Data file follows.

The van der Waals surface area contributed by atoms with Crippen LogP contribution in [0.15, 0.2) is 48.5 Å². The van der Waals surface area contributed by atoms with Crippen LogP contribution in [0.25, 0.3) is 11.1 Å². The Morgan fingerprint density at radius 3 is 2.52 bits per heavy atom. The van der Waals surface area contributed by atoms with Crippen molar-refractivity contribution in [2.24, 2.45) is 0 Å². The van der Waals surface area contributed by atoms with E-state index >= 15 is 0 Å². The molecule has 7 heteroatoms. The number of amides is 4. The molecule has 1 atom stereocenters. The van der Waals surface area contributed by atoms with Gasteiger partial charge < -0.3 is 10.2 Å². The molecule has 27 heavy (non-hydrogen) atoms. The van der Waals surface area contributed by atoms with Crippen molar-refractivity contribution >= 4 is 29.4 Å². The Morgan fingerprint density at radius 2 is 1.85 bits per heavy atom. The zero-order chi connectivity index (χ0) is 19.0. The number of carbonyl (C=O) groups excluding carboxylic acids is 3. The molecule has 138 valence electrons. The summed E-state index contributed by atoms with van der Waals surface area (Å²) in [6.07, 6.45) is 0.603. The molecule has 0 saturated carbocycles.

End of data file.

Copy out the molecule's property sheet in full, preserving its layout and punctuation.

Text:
The van der Waals surface area contributed by atoms with Crippen LogP contribution in [0.15, 0.2) is 48.5 Å². The van der Waals surface area contributed by atoms with Crippen LogP contribution in [0.25, 0.3) is 11.1 Å². The Morgan fingerprint density at radius 3 is 2.52 bits per heavy atom. The van der Waals surface area contributed by atoms with Crippen molar-refractivity contribution in [2.24, 2.45) is 0 Å². The van der Waals surface area contributed by atoms with E-state index >= 15 is 0 Å². The molecule has 7 heteroatoms. The number of amides is 4. The molecule has 1 atom stereocenters. The van der Waals surface area contributed by atoms with Gasteiger partial charge < -0.3 is 10.2 Å². The molecule has 27 heavy (non-hydrogen) atoms. The van der Waals surface area contributed by atoms with Crippen molar-refractivity contribution >= 4 is 29.4 Å². The Morgan fingerprint density at radius 2 is 1.85 bits per heavy atom. The zero-order chi connectivity index (χ0) is 19.0. The number of carbonyl (C=O) groups excluding carboxylic acids is 3. The molecule has 138 valence electrons. The summed E-state index contributed by atoms with van der Waals surface area (Å²) in [6.07, 6.45) is 0.603. The molecule has 0 saturated carbocycles.